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Window on Eurasia — New Series: Public Divide on Putin has Been Stable but Likely Not for Much Longer, Oreshkin Says


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Paul Goble

            Staunton, January 8 – Polls show that the divide between Russians prepared to support Vladimir Putin and his course and those opposed to him has remained remarkably stable, an indication that the Internet has not played the role in undermining government media that many expected, commentator Dmitry Oreshkin says.

            But this “surprisingly stable structuring of society,” one in which the Kremlin can count on winning elections even without falsification, not only may be deceptive and short-lived, is not something those at the top of the system are counting on lasting forever, he says. Instead, their actions suggest they are worried it could change quickly (ej.ru/?a=note&id=35743).

            And because they believe that the Soviet system survived as long as it did because of repression and total control of propaganda and failed only when Mikhail Gorbachev allowed glasnost and showed himself unwilling to drown challenges to the system in blood, Putin and his entourage do not intend to make the same mistakes.

            On the one hand, they have adopted ever more restrictive media policies; and on the other, they have shown themselves willing to engage in a level of repressive actions far greater than anyone thought possible or that in fact the state of Russian society would appear to require, Oreshkin says.

            But the regime has good reasons for worrying, he continues. While the overwhelming majority supports it or at least doesn’t oppose it, there are still 15 to 20 million “Europe-oriented voters,” a number that hasn’t increased significantly in recent years but is far larger than any Soviet leader had to face.

            That means that the Putin regime has cause to worry, at least over the longer term. And its actions, including its increasingly repressive media policies and Putin’s lashing out at any form of dissent strongly suggests that many in the elite fear even if they do not yet sense that changes are “on the way” that will cost them their power.

             When they consider the Soviet period, these people must recognize that the “heavy lifting” of imposing total control happened during the Civil War and mass collectivization. Repression in the late 1930s only affected a relatively small portion of the population because its obvious opponents had been killed, fled abroad, or been intimidated into supporting the regime.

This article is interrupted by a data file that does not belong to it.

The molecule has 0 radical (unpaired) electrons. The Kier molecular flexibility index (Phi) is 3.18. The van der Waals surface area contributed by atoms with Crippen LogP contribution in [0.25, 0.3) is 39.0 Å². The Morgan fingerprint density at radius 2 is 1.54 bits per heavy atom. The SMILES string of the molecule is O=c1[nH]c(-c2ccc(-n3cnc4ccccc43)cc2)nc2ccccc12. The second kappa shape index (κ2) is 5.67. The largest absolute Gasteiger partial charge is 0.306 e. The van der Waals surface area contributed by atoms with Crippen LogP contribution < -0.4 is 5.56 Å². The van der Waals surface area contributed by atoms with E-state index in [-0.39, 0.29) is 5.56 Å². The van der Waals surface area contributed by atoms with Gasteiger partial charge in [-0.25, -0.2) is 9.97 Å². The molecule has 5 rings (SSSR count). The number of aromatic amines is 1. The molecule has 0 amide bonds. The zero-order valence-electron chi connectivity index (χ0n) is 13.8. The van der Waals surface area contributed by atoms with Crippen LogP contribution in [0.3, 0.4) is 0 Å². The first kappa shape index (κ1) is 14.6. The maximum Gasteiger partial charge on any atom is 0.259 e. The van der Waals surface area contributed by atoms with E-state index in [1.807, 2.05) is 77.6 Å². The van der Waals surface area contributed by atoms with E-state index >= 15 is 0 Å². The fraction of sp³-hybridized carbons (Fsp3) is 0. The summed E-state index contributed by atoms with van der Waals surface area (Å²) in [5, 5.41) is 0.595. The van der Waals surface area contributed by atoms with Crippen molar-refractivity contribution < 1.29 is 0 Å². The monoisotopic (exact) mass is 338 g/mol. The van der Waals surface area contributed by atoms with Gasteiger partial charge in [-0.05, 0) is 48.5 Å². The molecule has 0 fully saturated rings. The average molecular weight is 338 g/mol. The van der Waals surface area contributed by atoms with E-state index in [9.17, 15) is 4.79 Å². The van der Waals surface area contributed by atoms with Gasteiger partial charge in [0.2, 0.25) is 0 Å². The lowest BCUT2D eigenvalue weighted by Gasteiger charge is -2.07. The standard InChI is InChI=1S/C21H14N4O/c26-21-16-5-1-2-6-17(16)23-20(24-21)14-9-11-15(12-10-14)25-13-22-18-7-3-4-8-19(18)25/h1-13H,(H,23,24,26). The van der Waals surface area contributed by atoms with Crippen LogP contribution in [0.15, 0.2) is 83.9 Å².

Where the Soviet regime went wrong if it wanted to remain in power forever was to make concessions to the population  after the death of Stalin that led to the rise of a new generation that took the place of those who had been killed, exiled or intimidated and against which Moscow was no longer prepared to use massive terror.

            When the Kremlin allowed people to gain information from sources it did not control, that along with foreign failures, the collapse of oil prices, and the exhaustion of domestic sources for development led to the collapse of the USSR, the political scientist argues. Now, the Putin regime faces something similar.

            So far, the Internet has not played the perestroika-style role that many expected; but the impact of the government media is falling and the Kremlin recognizes the danger in this. That is why the Kremlin is increasingly turning to repression, even though it is far from clear whether it is prepared to go far enough in that direction to achieve its goals or even survive.

            While they are still a minority, the opposition is sizeable and killing it off, imprisoning it or even forcing it to move abroad would be extremely expensive and difficult. It would require a far larger effort than Stalin engaged in in the late 1930s – and it is almost certainly beyond Putin’s capacity now.

            As a result, tectonic shifts are at work in Russia. They haven’t come as rapidly as many have hoped; but there are ever fewer indications that the regime can prevent them from having the effect many in the opposition want and many in the Putin regime increasingly fear, the Russian political scientist concludes.

 

Window on Eurasia — New Series